In recent years, the importance of exercising reflection and critical thinking when making is emphasized [6 , 14, 15]. Reflection is a rather broad term; here we focus on value-oriented reflection, contextualization, and life-cycle thinking. Researchers have argued that maker methods have the potential to address social and economical problems if engaged with purposefully . Value-sensitive design approaches, in combination with maker methods, provide a means to realize this potential. These approaches include Reflective Design  and Thoughtful Interaction Design , which emphasize the examination of unconscious values hidden in design decisions, and encourage the identification of side effects of a realized design, both positive and negative. In the workshops, we explicitly provisioned for the activity of reflection across multiple sessions, in which the participants considered and discussed the social, ethical and political implications of their projects. We strongly believed that the aim of the workshop should go beyond making projects that were merely “cool.”
Reflection also includes contextualization, which requires knowledge and analysis of prior relevant work. For this, we pointed the teams to the research literature, and assisted them by recommending specific readings, both in terms of prior relevant projects and also in terms of relevant methodologies and theoretical approaches. For instance, we encouraged the team engaged in the Magic Wand project (described later), to read certain papers on tangible interfaces and embodied cognition.
Another aspect of design that we explicitly asked our participants to consider was to plan for the entire cycle of design, from ideation to deployment and disposal. For each project, the participants were required to come up with a detailed budget, to source their components by researching and investigating potential vendors and outlets, and to identify cost-benefit tradeoffs in their design. Additionally, they had to describe next steps for their project and investigate potential ways to turn their prototypes into products. This included a discussion of alternative deployment strategies, such as the open-source and creative commons approaches. Finally, they had to consider the recycling and reuse potential of their designs. Previous research has emphasized the importance of exploring these issues in maker initiatives .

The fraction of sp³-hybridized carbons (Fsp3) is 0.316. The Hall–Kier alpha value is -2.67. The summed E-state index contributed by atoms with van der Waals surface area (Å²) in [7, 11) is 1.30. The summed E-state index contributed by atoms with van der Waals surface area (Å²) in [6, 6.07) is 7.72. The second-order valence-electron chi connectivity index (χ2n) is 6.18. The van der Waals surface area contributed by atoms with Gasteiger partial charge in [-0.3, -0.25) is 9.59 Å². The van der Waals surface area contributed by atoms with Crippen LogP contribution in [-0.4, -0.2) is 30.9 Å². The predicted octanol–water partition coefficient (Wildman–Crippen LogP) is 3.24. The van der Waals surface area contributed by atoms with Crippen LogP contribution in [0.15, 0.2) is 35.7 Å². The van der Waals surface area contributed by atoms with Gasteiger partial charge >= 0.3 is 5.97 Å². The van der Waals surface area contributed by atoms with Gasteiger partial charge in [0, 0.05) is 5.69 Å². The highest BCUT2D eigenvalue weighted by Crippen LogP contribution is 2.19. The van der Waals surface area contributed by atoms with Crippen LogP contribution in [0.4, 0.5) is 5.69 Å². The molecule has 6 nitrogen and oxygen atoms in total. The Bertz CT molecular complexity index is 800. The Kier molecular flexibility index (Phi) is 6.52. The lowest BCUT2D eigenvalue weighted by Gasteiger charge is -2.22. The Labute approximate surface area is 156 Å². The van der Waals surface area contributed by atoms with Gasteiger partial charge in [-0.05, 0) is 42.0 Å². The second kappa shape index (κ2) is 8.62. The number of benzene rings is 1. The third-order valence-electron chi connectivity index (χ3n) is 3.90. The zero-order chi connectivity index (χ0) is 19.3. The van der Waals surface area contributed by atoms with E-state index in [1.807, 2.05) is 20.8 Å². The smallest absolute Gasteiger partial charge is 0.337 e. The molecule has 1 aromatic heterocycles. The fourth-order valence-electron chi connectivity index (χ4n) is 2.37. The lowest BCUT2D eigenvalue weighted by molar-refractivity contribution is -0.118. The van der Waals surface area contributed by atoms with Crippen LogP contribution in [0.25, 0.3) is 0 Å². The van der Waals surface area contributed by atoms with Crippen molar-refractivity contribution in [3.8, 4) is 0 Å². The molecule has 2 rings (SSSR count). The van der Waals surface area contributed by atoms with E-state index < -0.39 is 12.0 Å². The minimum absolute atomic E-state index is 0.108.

2.3 Community Collaboration
An attractive and essential characteristic of the maker movement is the vibrant and diverse community of makers who are connected through a shared interest in creativity, inventiveness and the sharing of knowledge. This worldwide community is connected both through face-to-face meetings and events, such as various Maker Faires, and in online forums and virtual spaces, such as special interest Facebook groups, forums, etc. In the workshop sessions, we encouraged participants to get in contact with other makers and also to present their projects at maker events and design competitions. To support this goal, we organized a field trip to a local maker faire and introduced some of our maker community contacts to the participants.
As Dale Dougherty, the founder of both Make Magazine and Maker Faire, noted in a 2014 panel , a key motivation for makers is “to interact with other people” and have an audience that shares their interest in creativity and hands-on skills. This element of performance is apparent in the enthusiasm and range of presentation techniques manifest at Maker Faires worldwide. We built in possibilities for performance into the workshop via the weekly presentations, which required the teams to present their projects to one another every week. This provided a chance for them to get feedback and additionally acquire experience in presenting their ideas in a supportive environment.